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4 common bankruptcy myths debunked

Being in debt is not pleasant, especially if you have suffered through countless sleepless nights because of it. It is not easy trying to figure out which bills you can put off this month so you can pay your mortgage. You might also feel worried about your vehicle being repossessed. Bankruptcy is not suitable for everyone; however, it could be the solution to your financial troubles. 

Whether you plan to file for bankruptcy in Albany on your own or with the help of an attorney, it is important for you to know the truth about some misinformation you might have heard. Take some time to educate yourself about some common myths about the bankruptcy process

1. Everyone will know about me filing for bankruptcy 

Bankruptcy filings are public records. Anyone who has an interest and specific private information about you can look up the details regarding your bankruptcy case. Usually, friends and family members of people who file for bankruptcy do not learn about it until the filers tell them. 

2. My spouse must file, too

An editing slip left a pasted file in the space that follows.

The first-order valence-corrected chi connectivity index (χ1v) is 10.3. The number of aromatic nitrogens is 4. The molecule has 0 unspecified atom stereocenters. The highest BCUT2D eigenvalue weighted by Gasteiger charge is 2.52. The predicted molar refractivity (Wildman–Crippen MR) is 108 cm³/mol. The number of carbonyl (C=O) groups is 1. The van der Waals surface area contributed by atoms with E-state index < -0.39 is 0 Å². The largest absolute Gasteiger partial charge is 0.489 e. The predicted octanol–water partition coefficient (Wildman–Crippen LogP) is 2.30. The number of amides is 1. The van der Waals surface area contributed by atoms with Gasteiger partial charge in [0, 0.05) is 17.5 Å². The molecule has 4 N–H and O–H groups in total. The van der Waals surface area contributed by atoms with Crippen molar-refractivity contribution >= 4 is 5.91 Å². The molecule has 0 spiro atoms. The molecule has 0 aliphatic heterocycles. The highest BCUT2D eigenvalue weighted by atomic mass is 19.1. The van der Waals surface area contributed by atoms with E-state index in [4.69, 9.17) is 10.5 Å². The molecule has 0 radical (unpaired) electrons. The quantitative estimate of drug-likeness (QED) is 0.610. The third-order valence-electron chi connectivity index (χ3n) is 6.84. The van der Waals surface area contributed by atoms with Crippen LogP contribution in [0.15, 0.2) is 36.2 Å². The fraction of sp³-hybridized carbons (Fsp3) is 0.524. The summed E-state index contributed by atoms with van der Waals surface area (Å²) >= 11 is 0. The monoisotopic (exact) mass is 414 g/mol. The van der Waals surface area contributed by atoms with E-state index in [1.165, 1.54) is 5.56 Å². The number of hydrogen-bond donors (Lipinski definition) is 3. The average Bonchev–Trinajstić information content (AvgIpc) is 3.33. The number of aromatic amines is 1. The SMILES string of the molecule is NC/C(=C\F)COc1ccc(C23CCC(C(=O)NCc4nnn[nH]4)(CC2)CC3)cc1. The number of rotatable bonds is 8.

Married couples are eligible for bankruptcy. If one person wants to file for bankruptcy, their spouse does not have to file unless she or he wants to. Joint bankruptcy filings are ideal when both spouses have a substantial amount of joint debt. Single filings are more beneficial for marriages where there is a large amount of individual debt. 

3. Will have to repay all debts 

The chapter of bankruptcy a person qualifies for is dependent on a variety of factors, including an income means test. If your income is low, Chapter 7 might be more beneficial for your circumstances. Chapter 7 allow for the discharge of most debts. However, if your income is above a certain level, you might have enough income to pay off most of your debts with a Chapter 13 bankruptcy repayment plan. 

4. I must wait until all my debts are seriously delinquent to file 

Many people believe that they must wait until their creditors are harassing them to qualify for bankruptcy. You do not have to wait until your financial obligations become seriously delinquent and you receive demand notices from debt collection agencies. The minute you realize that you are going to experience financial hardship, start looking at your options. Bankruptcy should only become an option if you cannot borrow the funds you need to catch up on your financial obligations from friends or relatives and do not have other resources.

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